What is the Focal Plane?

The creation of a strong focal point and making sure the most important pieces of your images are in focus is crucial to producing a great photograph. This is done most effectively through a thorough understanding of the focal plane of an image and its depth of field and understanding how to manipulate these to produce the effect you are going for.

What is The Focal Plane?

The Focal Plane is the area in which the subject of your image is in sharp focus. The focal plane spans horizontally across your frame, all the way from the left to the right. Picture it as a line of tape across your shot. No matter how many subjects you have in your shot, as long as they are standing along that line, they will be in focus. If they move in front of or behind that line, then they will suddenly be out of focus because they have stepped out of the focal plane.

While the focal plane is the sharpest plane of focus in an image, it is not the only part of an image that actually appears to be in focus. There will be points that are adjacent to the focal plane that are not in perfect focus but the brain will register them as being in focus if they lie within a certain range.

Your focal plane will get wider or narrower depending on your f-stop (aperture; the part of the camera that controls light entry) and the depth of field.

What is Depth of Field?

Another important element of your photo that is crucial to understanding focal plane is depth of field. Depth of field is the area around the plane of focus that still appears to be in focus. You can adjust the depth of field to be deeper (so that more of your image appears in focus) or shallower (so that less of your image appears in focus) by adjusting your f-stop.

Understanding depth of field allows you to distinguish the foreground from the background and create a strong focal point in your photo. If you know how to control your depth of field, you will then have the opportunity to decide how much of your image is in focus and which parts are brought into focus in the first place.

Left: Deep depth of field. Right: Shallow depth of field.

Aperture & Distance: The Two Biggest Factors in Focal Plane and Depth of Field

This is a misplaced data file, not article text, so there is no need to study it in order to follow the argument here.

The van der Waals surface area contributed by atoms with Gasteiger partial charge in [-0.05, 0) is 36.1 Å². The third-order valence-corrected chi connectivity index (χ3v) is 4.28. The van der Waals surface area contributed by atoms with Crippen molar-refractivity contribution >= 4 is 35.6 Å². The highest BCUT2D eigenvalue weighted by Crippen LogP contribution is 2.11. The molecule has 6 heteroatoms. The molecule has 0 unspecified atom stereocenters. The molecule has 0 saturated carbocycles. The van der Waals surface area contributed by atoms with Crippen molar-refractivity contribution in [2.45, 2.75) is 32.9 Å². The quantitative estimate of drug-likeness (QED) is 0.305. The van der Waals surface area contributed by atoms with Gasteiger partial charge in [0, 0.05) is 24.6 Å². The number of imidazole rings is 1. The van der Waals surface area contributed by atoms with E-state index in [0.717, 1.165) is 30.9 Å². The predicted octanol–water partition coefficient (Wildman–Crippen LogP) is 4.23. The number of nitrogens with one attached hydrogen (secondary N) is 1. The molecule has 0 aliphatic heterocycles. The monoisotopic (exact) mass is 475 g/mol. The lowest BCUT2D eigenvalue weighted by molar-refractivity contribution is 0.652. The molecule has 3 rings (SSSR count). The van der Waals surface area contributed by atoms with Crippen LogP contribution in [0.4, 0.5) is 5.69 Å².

If you are shooting in anything other than a totally controlled environment, you will have to know how to adjust your camera for the changing light. Adjusting your aperture is the way to do this. Aperture is the part of the lens that controls the amount of light that passes through to the camera’s sensor. When you increase aperture, the diameter of the opening that lets light into the camera widens to let more light in. When you decrease aperture, the diameter narrows, letting less light in. Aperture corresponds to the f-stop numbers on your camera, with lower f-stop numbers meaning a higher aperture.

To achieve a shallow depth of field, set your f-stop to a low number (like f/2.8) to widen your aperture and allow a lot of light into the lens. You will have to adjust your shutter speed to be faster in order to compensate for all the light coming into the lens. When you are shooting with a low f-stop you do need to be careful to make sure you are still getting all of your subjects in focus! You will need to remain directly in front of them or else parts that should be in focus will be shifted out of the shallow focal plane.

To achieve a deep depth of field, set your f-stop to a high number (like f/11). This will narrow your aperture and significantly decrease the amount of light coming into the lens. You will need to shoot with a slower shutter speed, but these settings will then result in a deep depth of field.

Below is a quick guide to how you can make the depth of field deeper or shallower:

Deep depth of field = large f-stop (small aperture) + slow shutter speed
Shallow depth of field = small f-stop (large aperture) + fast shutter speed

aperture guide


Distance Between the Subject and the Camera

You can make your depth of field shallower by moving the camera closer to the focal plane and make it deeper by taking the camera further away. Moving closer to a subject is a great technique to take photos with soft backgrounds while using a limited lens.

Distance Between the Subject and the Background

Give the effect of a shallow depth of field by moving the subject further away from the background. This creates an image with a hyper-focused subject standing in front of a blurred background. To bring more background into focus, move the subject closer to the background.

See Also:
Quick Tips to Make Your Workflow More Efficient in Lightroom Classic
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8 Tips for Using Colour to Create Stunning Photographs

Why does the Focal Plane Matter?

Just like your eyes focus and refocus on points of interest, the focal plane directs the attention of the viewer to the parts of the image that are most important by focusing on the subjects of the image and blurring out any distractions that may be in the background or foreground. If you don’t understand the focal plane and its importance, your photos will be chaotic and busy. Understanding the focal plane and depth of field will elevate your photography skills and help you effectively highlight the most important parts of your images.

Once you understand exactly what the focal plane and depth of field are, you can begin to apply these principles to your photos! As you get more comfortable, you can manipulate the different settings that go into creating different depths of field and focal planes to create unique, professional photos!